Posted on

Coming Soon – JEWELRY – Unique pieces to accessorize your look!

In 2017 SharkB8Studio is proud to expand into jewelry design.  Once again the artist is delving into another area of creativity!  Updates soon – be sure to look for our new page and links!!!

Follow us on Twitter, Facebook, Pinterest, Tumblr and Instagram!

Posted on

The 10 Best Healthy Muffin Recipes – YeahMag

These baked muffins are all relatively low in fat and calories, and most are packed with fresh fruit, fiber, and good-for-you fats. They’re perfect for healthy breakfasts and snacks. Enjoy!

Source: The 10 Best Healthy Muffin Recipes – YeahMag

Posted on

How Mindful Eating Can Help You Lose Weight + 5 Tips to Get Started

Snacking while cooking dinner, eating while writing emails, munching on the drive to work. Multitasking might save time, but when it comes to eating there is also a cost: distraction.

Multitasking while eating makes it challenging to be mindful. Ever sat in front of the TV with a bag of chips or a bowl of ice cream and magically, the food vanishes before your eyes and you wonder what that last bite tasted like? Or maybe you find yourself at 10PM with calories remaining for the day so you go for the cookies, despite still feeling full from dinner. Whether eating is a result of physical or emotional distraction, both have the same end result: mindless eating.

Mindful eating is being aware of the taste, texture, aroma, presentation, and your body’s hunger and fullness cues. Getting to know your hunger and fullness is the secret to losing the weight for good and keeping it off.

1. Eat with balance. Eating a variety of foods at each meal not only provides balanced nutrition, it can also help with meal satisfaction. Make sure that your plate has 3 foods: Fiber, Fat, and Protein. These three ingredients take the longest to break down causing a slower release of energy and keeping you fuller for longer. Find fibers through fruit, vegetables, whole grains, nuts, and seeds. Opt for healthy fats like avocado, nuts, nut butters, seeds, and olive oils. Get protein from a variety of sources including meat, fish, poultry, tofu, tempeh, beans, and nuts.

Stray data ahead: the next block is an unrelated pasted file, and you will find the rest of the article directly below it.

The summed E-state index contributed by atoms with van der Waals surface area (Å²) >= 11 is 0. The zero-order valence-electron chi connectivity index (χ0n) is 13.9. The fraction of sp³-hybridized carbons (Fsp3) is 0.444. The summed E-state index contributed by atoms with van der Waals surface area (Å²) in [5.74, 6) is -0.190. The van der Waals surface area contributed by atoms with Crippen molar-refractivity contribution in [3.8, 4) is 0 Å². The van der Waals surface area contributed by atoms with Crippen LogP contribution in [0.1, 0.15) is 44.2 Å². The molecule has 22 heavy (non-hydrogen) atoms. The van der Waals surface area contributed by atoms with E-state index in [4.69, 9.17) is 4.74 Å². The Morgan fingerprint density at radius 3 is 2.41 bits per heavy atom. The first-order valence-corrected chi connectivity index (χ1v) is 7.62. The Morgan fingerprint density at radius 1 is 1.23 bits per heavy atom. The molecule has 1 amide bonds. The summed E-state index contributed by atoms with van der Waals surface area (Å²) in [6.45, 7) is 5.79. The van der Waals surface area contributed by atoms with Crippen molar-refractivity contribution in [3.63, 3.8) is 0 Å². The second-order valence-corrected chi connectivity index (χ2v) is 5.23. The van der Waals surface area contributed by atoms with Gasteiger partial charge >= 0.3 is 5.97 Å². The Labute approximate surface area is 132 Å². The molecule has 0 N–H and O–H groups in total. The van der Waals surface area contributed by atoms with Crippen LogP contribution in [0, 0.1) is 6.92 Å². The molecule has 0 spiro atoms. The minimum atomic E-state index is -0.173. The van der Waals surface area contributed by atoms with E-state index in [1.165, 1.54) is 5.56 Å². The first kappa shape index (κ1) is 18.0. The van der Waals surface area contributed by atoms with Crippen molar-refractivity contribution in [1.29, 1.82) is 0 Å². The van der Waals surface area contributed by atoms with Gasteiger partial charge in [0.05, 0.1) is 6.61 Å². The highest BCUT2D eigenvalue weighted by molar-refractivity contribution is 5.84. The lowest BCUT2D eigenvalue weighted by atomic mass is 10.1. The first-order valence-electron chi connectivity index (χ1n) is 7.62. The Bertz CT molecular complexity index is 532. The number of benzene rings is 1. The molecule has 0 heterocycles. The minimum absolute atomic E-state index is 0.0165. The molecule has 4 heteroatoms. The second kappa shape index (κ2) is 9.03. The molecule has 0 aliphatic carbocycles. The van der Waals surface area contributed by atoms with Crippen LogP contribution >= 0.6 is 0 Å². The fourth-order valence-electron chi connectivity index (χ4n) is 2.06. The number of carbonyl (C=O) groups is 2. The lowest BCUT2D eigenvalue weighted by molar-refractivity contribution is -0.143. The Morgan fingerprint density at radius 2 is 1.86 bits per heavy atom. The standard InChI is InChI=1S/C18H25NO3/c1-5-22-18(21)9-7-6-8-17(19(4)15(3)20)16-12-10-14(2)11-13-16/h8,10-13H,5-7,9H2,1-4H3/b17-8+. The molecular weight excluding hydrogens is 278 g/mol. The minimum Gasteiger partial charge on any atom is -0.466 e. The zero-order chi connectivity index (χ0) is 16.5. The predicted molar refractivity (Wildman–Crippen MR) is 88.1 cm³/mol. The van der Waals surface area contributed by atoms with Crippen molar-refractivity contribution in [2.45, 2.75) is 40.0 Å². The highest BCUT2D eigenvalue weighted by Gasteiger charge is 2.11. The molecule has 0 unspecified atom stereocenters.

2. Time your meals. If you’ve been dieting or eating sporadically for some time, it’s time to recalibrate your hunger and fullness meter. Many people say that when they begin mindful eating that they don’t really feel hungry or full; that’s likely because your hunger and fullness meter is off. Begin to get back on track by eating food in regular intervals, about every 4 hours or so–paying close attention to portion size. This is enough time for your body to recognize the swings in energy levels without getting overly hungry. Keep in mind if you still are not hungry after 4-5 hours of eating, you might have eaten a bit too much at that last meal. Not to worry though! Simply wait until your body tells you it needs more fuel in the tank before eating again. Check out this article to dive deeper into understanding and listening to your hunger cues.